How information guides movement: Intercepting curved free kicks in soccer

Cathy Craig, J. Bastin, G. Montagne

Research output: Contribution to journalArticle

16 Citations (Scopus)

Abstract

Previous studies have shown that balls subjected to spin induce large errors in perceptual judgements (Craig et al, 2006; Craig et al 2009) due to the additional accelerative force that causes the ball’s flight path to deviate from a standard parabolic trajectory. A recent review however, has suggested that the findings from such experiments may be imprecise due to the decoupling of perception and action and the reliance on the ventral system (Van der Kamp et al, 2008). The aim of this study was to present the same curved free kick trajectory simulations from the perception only studies (Craig et al, 2006; Craig et al, 2009) but this time allow participants to move to intercept the ball. By using immersive, interactive virtual reality technology participants were asked to control the movement of a virtual effector presented in a virtual soccer stadium so that it would make contact with a virtual soccer ball as it crossed the goal-line. As in the perception only studies the direction of spin had a significant effect on the participants’ responses (F(2,12)=222.340; p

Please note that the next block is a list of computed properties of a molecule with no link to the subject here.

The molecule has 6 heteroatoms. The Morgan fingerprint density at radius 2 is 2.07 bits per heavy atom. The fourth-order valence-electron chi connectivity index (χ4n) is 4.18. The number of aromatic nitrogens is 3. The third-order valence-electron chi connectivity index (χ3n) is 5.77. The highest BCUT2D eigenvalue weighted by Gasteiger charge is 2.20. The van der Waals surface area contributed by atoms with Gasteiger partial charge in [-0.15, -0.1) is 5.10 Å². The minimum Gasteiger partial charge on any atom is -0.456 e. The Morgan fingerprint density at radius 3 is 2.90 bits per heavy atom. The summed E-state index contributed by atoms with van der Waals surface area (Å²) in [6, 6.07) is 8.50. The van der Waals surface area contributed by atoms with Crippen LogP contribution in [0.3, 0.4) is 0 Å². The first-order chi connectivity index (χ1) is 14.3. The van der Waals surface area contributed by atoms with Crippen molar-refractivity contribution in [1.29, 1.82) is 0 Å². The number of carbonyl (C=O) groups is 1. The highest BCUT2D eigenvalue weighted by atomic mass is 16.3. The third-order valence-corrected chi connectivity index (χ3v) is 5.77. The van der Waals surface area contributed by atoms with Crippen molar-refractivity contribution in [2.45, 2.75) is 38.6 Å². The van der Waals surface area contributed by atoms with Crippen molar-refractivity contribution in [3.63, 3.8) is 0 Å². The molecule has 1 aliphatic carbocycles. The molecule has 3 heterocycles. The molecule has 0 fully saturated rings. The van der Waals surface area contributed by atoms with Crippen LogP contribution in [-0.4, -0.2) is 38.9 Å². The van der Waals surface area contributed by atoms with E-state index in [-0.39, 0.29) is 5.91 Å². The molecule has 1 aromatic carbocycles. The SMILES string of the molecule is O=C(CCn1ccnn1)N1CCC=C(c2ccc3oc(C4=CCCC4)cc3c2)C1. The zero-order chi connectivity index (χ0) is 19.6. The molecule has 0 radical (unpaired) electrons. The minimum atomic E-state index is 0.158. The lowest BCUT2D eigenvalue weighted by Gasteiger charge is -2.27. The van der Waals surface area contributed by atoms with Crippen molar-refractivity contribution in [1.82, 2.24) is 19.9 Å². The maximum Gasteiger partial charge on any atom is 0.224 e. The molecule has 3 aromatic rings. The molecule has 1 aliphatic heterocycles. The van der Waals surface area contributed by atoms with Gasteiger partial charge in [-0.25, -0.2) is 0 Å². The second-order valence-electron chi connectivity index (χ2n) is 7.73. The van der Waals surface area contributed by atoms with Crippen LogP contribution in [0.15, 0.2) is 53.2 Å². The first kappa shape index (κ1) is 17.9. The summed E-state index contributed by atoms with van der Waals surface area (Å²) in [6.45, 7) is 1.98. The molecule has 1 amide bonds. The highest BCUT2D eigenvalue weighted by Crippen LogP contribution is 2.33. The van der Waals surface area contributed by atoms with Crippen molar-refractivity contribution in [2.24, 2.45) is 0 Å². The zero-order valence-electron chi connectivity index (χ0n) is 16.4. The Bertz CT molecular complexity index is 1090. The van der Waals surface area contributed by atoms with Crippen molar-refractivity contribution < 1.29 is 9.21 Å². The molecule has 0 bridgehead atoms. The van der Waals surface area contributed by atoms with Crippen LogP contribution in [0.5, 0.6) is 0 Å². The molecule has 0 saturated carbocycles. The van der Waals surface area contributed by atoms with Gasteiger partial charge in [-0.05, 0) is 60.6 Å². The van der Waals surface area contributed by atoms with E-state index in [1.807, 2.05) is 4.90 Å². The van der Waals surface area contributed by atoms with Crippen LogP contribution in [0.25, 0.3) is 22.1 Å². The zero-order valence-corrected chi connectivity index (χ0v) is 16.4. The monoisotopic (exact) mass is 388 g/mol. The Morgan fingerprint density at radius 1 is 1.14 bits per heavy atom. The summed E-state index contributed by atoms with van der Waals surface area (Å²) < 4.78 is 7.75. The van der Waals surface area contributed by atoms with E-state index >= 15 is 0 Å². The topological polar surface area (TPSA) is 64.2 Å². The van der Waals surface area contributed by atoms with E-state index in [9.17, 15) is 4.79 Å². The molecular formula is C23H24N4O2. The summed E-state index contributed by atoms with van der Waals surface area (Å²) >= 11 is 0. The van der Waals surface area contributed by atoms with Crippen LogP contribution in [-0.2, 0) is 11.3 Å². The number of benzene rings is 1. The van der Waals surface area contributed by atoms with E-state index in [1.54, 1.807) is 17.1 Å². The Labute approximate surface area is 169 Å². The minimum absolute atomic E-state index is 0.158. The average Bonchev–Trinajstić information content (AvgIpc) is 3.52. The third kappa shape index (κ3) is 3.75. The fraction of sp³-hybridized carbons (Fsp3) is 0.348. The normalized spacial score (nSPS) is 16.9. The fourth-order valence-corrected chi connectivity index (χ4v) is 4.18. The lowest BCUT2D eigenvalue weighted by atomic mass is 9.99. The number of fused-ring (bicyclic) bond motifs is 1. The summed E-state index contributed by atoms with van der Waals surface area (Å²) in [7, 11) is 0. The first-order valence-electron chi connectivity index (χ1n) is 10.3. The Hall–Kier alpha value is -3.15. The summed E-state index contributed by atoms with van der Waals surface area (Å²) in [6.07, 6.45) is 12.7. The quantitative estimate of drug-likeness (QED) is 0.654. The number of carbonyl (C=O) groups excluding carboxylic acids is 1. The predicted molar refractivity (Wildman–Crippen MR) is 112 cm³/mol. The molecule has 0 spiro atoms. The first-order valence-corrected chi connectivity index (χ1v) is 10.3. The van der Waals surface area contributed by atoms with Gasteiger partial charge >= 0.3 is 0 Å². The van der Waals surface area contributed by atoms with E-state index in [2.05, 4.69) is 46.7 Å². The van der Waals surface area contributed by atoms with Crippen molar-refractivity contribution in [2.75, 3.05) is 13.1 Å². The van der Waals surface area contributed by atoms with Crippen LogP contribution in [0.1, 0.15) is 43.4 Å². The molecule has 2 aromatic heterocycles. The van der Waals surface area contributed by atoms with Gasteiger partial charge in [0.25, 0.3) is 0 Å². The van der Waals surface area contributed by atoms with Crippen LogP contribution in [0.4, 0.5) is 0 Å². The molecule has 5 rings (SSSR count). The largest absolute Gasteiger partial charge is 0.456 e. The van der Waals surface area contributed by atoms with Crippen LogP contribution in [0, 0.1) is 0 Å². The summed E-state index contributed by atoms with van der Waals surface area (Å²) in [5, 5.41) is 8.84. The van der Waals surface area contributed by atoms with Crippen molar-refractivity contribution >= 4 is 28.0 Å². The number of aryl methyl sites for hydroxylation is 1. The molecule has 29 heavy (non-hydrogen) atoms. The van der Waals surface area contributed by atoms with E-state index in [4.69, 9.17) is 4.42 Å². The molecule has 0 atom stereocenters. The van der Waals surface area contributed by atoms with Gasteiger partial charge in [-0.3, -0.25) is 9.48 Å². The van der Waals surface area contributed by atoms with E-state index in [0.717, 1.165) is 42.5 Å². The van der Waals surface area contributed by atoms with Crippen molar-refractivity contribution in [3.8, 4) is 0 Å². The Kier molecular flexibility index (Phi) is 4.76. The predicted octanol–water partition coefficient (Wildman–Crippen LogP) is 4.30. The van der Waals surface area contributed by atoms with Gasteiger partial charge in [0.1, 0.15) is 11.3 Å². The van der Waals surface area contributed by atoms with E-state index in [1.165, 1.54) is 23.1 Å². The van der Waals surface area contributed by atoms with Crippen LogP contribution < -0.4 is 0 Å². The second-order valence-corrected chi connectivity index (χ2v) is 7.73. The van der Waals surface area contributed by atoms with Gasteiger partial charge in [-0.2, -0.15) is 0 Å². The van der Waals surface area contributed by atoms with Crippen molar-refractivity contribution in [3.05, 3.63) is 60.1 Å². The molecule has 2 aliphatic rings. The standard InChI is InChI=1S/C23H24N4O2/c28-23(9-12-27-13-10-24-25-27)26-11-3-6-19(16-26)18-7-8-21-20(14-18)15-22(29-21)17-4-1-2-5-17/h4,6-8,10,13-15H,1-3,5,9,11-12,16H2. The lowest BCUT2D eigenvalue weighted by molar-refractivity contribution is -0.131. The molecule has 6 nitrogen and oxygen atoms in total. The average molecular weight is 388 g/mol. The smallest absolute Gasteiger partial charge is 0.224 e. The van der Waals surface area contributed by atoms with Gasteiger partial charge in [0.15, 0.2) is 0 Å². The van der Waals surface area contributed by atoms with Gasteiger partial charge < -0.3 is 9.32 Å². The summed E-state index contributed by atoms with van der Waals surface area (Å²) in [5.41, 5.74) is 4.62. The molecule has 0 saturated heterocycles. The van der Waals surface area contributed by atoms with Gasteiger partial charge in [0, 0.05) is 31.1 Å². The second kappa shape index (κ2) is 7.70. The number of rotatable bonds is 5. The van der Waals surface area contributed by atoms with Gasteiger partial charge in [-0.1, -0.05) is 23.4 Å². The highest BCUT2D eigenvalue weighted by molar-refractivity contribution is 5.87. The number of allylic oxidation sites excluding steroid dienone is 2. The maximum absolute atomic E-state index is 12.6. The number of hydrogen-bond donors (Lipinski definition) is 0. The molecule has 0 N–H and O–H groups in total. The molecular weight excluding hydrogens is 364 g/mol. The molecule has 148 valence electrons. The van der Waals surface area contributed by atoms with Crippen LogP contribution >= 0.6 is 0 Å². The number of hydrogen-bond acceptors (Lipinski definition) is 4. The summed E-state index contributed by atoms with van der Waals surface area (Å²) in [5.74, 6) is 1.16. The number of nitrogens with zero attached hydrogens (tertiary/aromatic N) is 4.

LanguageEnglish
Pages931-941
Number of pages11
JournalHuman Movement Science
Volume30
Issue number5
Early online date16 Mar 2011
DOIs
Publication statusPublished - 1 Oct 2011

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Craig, Cathy ; Bastin, J. ; Montagne, G. / How information guides movement: Intercepting curved free kicks in soccer. 2011 ; Vol. 30, No. 5. pp. 931-941.
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How information guides movement: Intercepting curved free kicks in soccer. / Craig, Cathy; Bastin, J.; Montagne, G.

Vol. 30, No. 5, 01.10.2011, p. 931-941.

Research output: Contribution to journalArticle

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